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James La Salandra

James La Salandra is winning the battle over mental health and physical issues by dedicating himself to consistent training, diet and supplementation.

James La Salandra

Written by James La Salandra

I wish I could say my JYM journey began with a decisive step and no looking back, but life changes are rarely so cut-and-dried. I was actually a skinny child until I was 10 years old, at which point I ballooned and became the resident “fat kid” in my class. My home life was stressful, I was bullied constantly at school, and I suffered from what would later be diagnosed as bipolar II disorder. Much of my childhood, and the entirety of my adulthood until a few years ago, was mired in misery.

As is often the case, I was what they call an “emotional eater.” Comfort foods were a poorly chosen balm for my wounded feelings. As an adult, I turned to drink and drugs as well, particularly prescription medications for treating anxiety, which proved to be dangerously addictive. Shortly before my 27th birthday, I realized the path I was on would no doubt be a short one if I continued walking it. That’s when my self-work really began.

Although I spent the following years taking steps to improve my life and mental health, my physical health continued to lag. I was complacent about my weight, despite suffering from high blood pressure, exacerbated asthma, elevated cholesterol, and the various aches and pains of carrying so much weight around.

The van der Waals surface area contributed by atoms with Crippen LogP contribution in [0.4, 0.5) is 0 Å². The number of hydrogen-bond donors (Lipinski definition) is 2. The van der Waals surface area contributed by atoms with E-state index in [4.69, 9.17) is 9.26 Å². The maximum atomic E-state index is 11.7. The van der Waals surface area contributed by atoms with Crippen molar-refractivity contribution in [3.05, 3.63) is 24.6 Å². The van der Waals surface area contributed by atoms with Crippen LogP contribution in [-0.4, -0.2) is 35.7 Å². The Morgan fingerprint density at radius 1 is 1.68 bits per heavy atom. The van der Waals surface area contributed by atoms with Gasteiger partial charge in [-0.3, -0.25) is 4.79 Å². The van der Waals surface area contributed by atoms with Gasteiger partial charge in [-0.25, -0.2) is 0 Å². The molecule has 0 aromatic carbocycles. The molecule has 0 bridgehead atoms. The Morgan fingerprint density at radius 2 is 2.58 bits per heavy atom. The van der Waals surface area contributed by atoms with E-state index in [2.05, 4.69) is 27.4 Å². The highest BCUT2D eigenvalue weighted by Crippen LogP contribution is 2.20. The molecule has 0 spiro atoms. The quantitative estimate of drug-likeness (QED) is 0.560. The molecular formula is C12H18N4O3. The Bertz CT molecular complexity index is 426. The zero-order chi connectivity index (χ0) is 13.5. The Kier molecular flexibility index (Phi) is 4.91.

The emotional toll of my condition persisted as well. Following a particularly troubling summer in 2014, my emotional eating catapulted me to my highest weight — 297 pounds. I was shocked and terrified of crossing into 300-pound territory. Around the same time, members of my family were diagnosed with diseases related to unhealthy lifestyles.

By the time 2015 arrived, I was ready for a change. All it took was a spark in late January, when my father attempted to end his life. I could finally see the way physical and mental health were intertwined and the hereditary risk I ran of succumbing to ailments of both kinds. Something had to be done. So I did it.

Again, I didn’t just make up my mind like flipping a switch; progress came slowly. First, I gave up soda, then fast foods, and then I cut out processed junk. I started drinking more water and cooking at home with simple, whole ingredients. I’d ask myself “Do I really need this?” any time a craving hit and then drink a glass of water instead.

I began the year having already dropped to 286 pounds, and I was sure I was making a difference. I began taking long walks, controlling my portions, and in May,I returned to the doctor for another check-up and weigh in: 283 pounds. I was incensed! I felt betrayed by my body’s lackluster response to my efforts. I was determined to do better.

At first, I was just taking walks more regularly and following along with some cardio DVDs. A friend offered me some protein powder she’d won in a raffle, and having heard increased protein intake can help suppress appetite, I happily accepted it.

I began reading up on fitness and training, learned to track my meals, and came across the word that would change my life forever: "macros." Manipulating macros proved the key to everything. I read a host of articles on the topic, but the one that stuck with me was called Dieting 101. If only I’d realized then what I’d stumbled upon.